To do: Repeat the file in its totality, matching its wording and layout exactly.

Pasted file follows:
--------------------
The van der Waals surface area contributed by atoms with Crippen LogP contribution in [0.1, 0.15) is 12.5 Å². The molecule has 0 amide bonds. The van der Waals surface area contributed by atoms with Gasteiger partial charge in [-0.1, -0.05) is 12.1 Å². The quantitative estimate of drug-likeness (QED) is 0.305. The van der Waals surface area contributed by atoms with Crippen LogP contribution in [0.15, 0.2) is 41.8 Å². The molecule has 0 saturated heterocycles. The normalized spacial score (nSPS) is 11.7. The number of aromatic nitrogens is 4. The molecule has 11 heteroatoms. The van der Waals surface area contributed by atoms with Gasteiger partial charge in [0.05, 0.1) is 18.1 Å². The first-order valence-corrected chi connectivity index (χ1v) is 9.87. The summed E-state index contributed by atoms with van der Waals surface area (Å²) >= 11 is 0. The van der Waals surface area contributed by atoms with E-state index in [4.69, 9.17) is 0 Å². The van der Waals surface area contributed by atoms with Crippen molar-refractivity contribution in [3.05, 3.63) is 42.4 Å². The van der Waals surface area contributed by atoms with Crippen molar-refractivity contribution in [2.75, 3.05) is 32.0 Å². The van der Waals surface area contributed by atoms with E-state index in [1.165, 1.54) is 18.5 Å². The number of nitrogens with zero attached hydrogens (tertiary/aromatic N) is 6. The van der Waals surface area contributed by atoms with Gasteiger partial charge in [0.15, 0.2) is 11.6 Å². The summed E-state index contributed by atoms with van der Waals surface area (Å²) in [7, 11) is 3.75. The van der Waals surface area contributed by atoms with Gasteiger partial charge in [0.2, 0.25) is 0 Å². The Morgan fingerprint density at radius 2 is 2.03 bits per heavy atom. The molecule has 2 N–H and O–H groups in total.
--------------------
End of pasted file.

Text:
The van der Waals surface area contributed by atoms with Crippen LogP contribution in [0.1, 0.15) is 12.5 Å². The molecule has 0 amide bonds. The van der Waals surface area contributed by atoms with Gasteiger partial charge in [-0.1, -0.05) is 12.1 Å². The quantitative estimate of drug-likeness (QED) is 0.305. The van der Waals surface area contributed by atoms with Crippen LogP contribution in [0.15, 0.2) is 41.8 Å². The molecule has 0 saturated heterocycles. The normalized spacial score (nSPS) is 11.7. The number of aromatic nitrogens is 4. The molecule has 11 heteroatoms. The van der Waals surface area contributed by atoms with Gasteiger partial charge in [0.05, 0.1) is 18.1 Å². The first-order valence-corrected chi connectivity index (χ1v) is 9.87. The summed E-state index contributed by atoms with van der Waals surface area (Å²) >= 11 is 0. The van der Waals surface area contributed by atoms with E-state index in [4.69, 9.17) is 0 Å². The van der Waals surface area contributed by atoms with Crippen molar-refractivity contribution in [3.05, 3.63) is 42.4 Å². The van der Waals surface area contributed by atoms with Crippen molar-refractivity contribution in [2.75, 3.05) is 32.0 Å². The van der Waals surface area contributed by atoms with E-state index in [1.165, 1.54) is 18.5 Å². The number of nitrogens with zero attached hydrogens (tertiary/aromatic N) is 6. The van der Waals surface area contributed by atoms with Gasteiger partial charge in [0.15, 0.2) is 11.6 Å². The summed E-state index contributed by atoms with van der Waals surface area (Å²) in [7, 11) is 3.75. The van der Waals surface area contributed by atoms with Gasteiger partial charge in [0.2, 0.25) is 0 Å². The Morgan fingerprint density at radius 2 is 2.03 bits per heavy atom. The molecule has 2 N–H and O–H groups in total.